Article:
HPS also assessed the effects of using antioxidant vitamin supplements (600mg vitamin E, 250mg vitamin C and 20mg beta-carotene daily) in people at high risk of vascular disease. Those results are also published today in the Lancet. Although this supplement did increase blood vitamin concentrations substantially, it did not produce any significant reductions in the five-year risk of heart attacks, strokes, cancers or other major outcomes. However, the study did provide strong 5-year safety evidence. In particular, the vitamins did not produce any excess risk of strokes due to bleeding or of cancers at any site. This contradicts the apparent adverse trends in some other studies of vitamin E and beta-carotene.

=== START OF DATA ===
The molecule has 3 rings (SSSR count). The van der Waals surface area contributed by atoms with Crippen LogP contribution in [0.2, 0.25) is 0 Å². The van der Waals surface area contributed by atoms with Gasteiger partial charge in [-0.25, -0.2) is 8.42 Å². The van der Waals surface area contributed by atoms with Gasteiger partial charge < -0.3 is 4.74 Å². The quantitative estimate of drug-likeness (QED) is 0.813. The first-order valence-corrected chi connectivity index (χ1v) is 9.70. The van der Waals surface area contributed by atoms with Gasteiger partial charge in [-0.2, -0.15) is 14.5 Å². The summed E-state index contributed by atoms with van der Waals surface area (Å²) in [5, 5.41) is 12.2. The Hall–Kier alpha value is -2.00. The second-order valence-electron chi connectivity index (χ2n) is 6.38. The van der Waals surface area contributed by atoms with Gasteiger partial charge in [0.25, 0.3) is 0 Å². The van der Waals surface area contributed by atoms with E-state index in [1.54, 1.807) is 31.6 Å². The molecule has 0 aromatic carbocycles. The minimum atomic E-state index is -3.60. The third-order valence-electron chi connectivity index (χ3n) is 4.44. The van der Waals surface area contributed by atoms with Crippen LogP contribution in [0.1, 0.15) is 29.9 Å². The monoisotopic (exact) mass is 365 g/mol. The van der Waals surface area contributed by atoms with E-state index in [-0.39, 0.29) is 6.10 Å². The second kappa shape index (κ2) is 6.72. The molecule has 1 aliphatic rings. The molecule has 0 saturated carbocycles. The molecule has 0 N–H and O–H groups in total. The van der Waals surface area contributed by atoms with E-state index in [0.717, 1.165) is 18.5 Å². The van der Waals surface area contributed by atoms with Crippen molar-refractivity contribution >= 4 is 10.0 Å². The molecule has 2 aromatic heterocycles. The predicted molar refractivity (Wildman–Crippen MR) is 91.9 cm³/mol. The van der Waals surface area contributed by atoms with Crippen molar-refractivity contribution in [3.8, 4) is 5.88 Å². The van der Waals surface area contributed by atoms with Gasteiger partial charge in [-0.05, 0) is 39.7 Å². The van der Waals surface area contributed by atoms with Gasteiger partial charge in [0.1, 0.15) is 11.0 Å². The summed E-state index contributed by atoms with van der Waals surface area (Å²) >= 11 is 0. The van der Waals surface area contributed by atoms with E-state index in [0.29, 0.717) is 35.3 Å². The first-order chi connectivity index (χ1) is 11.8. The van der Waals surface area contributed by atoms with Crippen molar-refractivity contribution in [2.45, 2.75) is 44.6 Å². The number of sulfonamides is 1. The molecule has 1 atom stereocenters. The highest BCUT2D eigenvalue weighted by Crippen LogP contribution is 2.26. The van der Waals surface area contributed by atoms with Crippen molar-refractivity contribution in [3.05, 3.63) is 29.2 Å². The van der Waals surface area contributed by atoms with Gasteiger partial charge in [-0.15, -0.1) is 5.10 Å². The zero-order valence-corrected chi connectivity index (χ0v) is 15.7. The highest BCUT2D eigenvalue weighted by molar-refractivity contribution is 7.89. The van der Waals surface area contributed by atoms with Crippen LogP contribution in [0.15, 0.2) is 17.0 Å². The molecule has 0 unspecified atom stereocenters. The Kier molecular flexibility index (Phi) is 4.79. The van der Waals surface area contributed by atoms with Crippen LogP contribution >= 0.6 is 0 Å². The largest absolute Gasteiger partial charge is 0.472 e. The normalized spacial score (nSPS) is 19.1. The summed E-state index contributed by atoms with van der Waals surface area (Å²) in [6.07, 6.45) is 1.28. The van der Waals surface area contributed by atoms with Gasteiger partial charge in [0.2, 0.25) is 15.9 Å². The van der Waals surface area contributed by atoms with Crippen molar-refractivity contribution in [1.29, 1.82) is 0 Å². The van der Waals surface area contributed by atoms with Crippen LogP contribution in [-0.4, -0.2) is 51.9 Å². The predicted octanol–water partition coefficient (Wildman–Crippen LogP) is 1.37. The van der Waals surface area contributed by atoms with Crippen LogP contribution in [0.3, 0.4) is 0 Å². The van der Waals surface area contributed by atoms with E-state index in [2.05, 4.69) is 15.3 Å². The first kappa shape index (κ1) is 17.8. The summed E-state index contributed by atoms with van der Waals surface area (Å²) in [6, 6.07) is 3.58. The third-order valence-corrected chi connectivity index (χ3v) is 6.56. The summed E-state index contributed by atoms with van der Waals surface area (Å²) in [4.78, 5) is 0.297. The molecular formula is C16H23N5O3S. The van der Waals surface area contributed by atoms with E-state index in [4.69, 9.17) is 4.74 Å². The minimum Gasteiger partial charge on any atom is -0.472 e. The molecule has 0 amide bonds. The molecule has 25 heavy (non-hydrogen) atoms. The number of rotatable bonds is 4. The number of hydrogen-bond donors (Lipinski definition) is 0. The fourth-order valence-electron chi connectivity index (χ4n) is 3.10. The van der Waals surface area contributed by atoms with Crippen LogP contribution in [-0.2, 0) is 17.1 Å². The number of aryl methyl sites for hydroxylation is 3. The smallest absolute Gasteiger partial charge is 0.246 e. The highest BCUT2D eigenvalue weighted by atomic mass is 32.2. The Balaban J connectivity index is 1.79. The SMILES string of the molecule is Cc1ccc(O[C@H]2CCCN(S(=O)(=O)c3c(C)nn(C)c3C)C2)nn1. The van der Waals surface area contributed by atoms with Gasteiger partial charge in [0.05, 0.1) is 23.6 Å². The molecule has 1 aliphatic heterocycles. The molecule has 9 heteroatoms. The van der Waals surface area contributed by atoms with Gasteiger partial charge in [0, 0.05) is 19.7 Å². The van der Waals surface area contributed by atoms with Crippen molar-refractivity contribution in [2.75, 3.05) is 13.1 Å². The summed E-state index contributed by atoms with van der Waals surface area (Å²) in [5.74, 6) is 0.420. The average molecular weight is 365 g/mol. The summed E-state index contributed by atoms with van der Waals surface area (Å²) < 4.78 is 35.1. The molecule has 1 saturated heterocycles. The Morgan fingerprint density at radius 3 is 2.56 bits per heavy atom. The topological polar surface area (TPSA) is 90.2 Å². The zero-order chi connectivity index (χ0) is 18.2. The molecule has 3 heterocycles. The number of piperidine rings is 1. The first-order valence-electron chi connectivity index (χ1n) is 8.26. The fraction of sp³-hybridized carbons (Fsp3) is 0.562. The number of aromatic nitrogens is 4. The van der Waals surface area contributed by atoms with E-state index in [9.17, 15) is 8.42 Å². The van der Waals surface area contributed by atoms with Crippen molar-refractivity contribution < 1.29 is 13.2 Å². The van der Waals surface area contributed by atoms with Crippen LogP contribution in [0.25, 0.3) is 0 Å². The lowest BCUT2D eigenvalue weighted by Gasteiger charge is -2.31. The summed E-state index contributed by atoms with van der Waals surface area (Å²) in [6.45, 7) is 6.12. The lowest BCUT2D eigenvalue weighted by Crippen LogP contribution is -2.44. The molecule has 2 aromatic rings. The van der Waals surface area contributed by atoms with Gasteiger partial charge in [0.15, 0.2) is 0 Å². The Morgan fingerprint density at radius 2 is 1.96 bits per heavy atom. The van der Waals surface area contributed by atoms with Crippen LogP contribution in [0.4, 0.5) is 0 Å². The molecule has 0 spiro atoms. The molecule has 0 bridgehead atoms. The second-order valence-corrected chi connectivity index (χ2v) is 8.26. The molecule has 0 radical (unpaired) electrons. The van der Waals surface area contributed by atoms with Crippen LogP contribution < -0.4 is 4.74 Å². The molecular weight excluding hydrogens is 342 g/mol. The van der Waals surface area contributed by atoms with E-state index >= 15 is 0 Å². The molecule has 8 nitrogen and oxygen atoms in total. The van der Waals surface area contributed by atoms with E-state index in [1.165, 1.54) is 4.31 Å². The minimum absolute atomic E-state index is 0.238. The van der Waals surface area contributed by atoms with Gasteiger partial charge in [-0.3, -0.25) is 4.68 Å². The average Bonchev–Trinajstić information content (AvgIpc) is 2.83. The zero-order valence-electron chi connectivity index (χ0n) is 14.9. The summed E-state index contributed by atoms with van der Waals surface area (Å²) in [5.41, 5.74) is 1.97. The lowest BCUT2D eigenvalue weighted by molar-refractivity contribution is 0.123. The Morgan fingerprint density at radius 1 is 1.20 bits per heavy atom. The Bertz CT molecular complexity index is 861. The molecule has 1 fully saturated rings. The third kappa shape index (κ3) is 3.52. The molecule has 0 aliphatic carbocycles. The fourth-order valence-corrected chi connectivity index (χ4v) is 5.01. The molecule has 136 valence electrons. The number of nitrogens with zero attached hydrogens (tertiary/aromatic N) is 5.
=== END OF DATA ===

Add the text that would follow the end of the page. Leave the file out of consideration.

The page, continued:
* The MRC/BHF Heart Protection Study involved more than 20,000 volunteers aged 40-80 who were at high risk of coronary heart disease, but for whom there was substantial uncertainty about the balance of benefits and safety of cholesterol-lowering therapy. It specifically targeted groups in which there was little direct evidence of benefit - including women, the over 70s, people with diabetes, those with non-coronary vascular disease, and those with average or below-average cholesterol levels. Volunteers were randomly allocated to receive either 40mg daily simvastatin as cholesterol-lowering therapy, or matching dummy tablets (and, separately, were randomly allocated to receive vitamin supplements or matching dummy capsules). Study treatment and follow-up continued for an average of five years in 69 UK hospitals.